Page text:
The polyurethane coating 31 may penetrate the openings 32 of the horse shoe 14 to provide extra cushioning of the horse shoe 14. The penetration of the coating 31 also ensures that the coating is not easily pulled off from the horse shoe 14. It is also possible to add a plate 40 between the bottom plate 16 of the hoof protector 12 and the horse shoe 14 if it is necessary to adjust the thickness of the horse shoe to ensure proper walking or trotting of the horse.
An added feature of the present invention is that extra cushions or plastic foam 42 may be placed inside the hoof protector 12 between the bottom plate 16 and the hoof 15. Also, the plastic foam 42 may be impregnated with a medicament or other substance that is suitable to aid in the healing process of the hoof 15. The hoof protector 12 may also contain inlays 39, disposed between the hoof 15 and the bottom plate 16, that may be used to adjust the horizontal position of the hoof 15 relative to the bottom plate 16. The inlays 39 are particularly important if the hoof 15 is injured and it is not possible to adjust or cut the hoof edges.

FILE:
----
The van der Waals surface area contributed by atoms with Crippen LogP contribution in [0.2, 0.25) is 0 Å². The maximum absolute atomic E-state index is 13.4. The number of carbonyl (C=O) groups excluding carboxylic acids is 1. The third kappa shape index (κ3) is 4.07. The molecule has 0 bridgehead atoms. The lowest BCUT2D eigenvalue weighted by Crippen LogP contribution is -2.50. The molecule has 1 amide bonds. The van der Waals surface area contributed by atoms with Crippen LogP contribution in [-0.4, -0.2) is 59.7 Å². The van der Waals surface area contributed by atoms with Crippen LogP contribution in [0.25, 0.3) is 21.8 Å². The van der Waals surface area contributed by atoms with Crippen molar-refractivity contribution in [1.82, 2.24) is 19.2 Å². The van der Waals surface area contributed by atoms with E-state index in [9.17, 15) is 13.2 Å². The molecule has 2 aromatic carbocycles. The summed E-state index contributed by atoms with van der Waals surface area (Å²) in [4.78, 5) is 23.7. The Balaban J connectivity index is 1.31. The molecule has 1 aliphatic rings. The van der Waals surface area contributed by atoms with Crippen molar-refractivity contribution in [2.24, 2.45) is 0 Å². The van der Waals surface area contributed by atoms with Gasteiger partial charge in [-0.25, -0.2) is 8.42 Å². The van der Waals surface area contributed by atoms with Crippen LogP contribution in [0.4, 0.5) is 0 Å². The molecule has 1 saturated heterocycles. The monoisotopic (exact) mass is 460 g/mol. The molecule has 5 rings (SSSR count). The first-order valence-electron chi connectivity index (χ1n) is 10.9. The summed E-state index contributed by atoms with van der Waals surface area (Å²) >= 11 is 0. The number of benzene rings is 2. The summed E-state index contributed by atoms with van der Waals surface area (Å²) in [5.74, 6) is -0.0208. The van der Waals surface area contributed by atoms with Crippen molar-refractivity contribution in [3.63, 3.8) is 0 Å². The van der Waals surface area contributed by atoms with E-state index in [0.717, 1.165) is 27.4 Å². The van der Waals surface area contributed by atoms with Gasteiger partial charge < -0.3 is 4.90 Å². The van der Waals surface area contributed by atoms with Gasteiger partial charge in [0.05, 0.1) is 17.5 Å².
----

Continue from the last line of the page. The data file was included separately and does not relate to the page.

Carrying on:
While the present invention has been described in accordance with preferred compositions and embodiments, it is to be understood that certain substitutions and alterations may be made thereto without departing from the spirit and scope of the following claims.
|Cited Patent||Filing date||Publication date||Applicant||Title|
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|Citing Patent||Filing date||Publication date||Applicant||Title|
|US6305328 *||Dec 2, 1999||Oct 23, 2001||Helmut Marquis||Hoof shoe|
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|US7762048||Jul 31, 2007||Jul 27, 2010||Lecompte Catheleen B||Therapeutic hoof boot|